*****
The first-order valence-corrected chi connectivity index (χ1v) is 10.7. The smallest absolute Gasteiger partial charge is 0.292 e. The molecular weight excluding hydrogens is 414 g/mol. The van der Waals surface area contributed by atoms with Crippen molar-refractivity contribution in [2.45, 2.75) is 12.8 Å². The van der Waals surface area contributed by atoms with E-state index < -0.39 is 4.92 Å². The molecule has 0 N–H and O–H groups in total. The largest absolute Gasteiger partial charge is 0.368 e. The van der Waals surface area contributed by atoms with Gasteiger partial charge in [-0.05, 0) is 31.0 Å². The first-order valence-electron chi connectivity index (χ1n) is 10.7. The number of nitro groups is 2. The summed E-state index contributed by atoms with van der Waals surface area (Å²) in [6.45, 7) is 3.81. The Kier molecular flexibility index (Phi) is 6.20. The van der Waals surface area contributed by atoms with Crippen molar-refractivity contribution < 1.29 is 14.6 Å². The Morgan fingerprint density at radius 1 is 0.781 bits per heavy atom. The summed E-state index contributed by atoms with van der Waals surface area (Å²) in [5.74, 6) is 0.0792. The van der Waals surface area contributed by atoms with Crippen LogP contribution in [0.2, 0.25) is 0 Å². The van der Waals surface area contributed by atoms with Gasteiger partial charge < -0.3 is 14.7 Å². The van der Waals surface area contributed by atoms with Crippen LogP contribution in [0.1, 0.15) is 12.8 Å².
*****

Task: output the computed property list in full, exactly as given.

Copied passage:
The first-order valence-corrected chi connectivity index (χ1v) is 10.7. The smallest absolute Gasteiger partial charge is 0.292 e. The molecular weight excluding hydrogens is 414 g/mol. The van der Waals surface area contributed by atoms with Crippen molar-refractivity contribution in [2.45, 2.75) is 12.8 Å². The van der Waals surface area contributed by atoms with E-state index < -0.39 is 4.92 Å². The molecule has 0 N–H and O–H groups in total. The largest absolute Gasteiger partial charge is 0.368 e. The van der Waals surface area contributed by atoms with Gasteiger partial charge in [-0.05, 0) is 31.0 Å². The first-order valence-electron chi connectivity index (χ1n) is 10.7. The number of nitro groups is 2. The summed E-state index contributed by atoms with van der Waals surface area (Å²) in [6.45, 7) is 3.81. The Kier molecular flexibility index (Phi) is 6.20. The van der Waals surface area contributed by atoms with Crippen molar-refractivity contribution < 1.29 is 14.6 Å². The Morgan fingerprint density at radius 1 is 0.781 bits per heavy atom. The summed E-state index contributed by atoms with van der Waals surface area (Å²) in [5.74, 6) is 0.0792. The van der Waals surface area contributed by atoms with Crippen LogP contribution in [0.2, 0.25) is 0 Å². The van der Waals surface area contributed by atoms with Gasteiger partial charge < -0.3 is 14.7 Å². The van der Waals surface area contributed by atoms with Crippen LogP contribution in [0.1, 0.15) is 12.8 Å².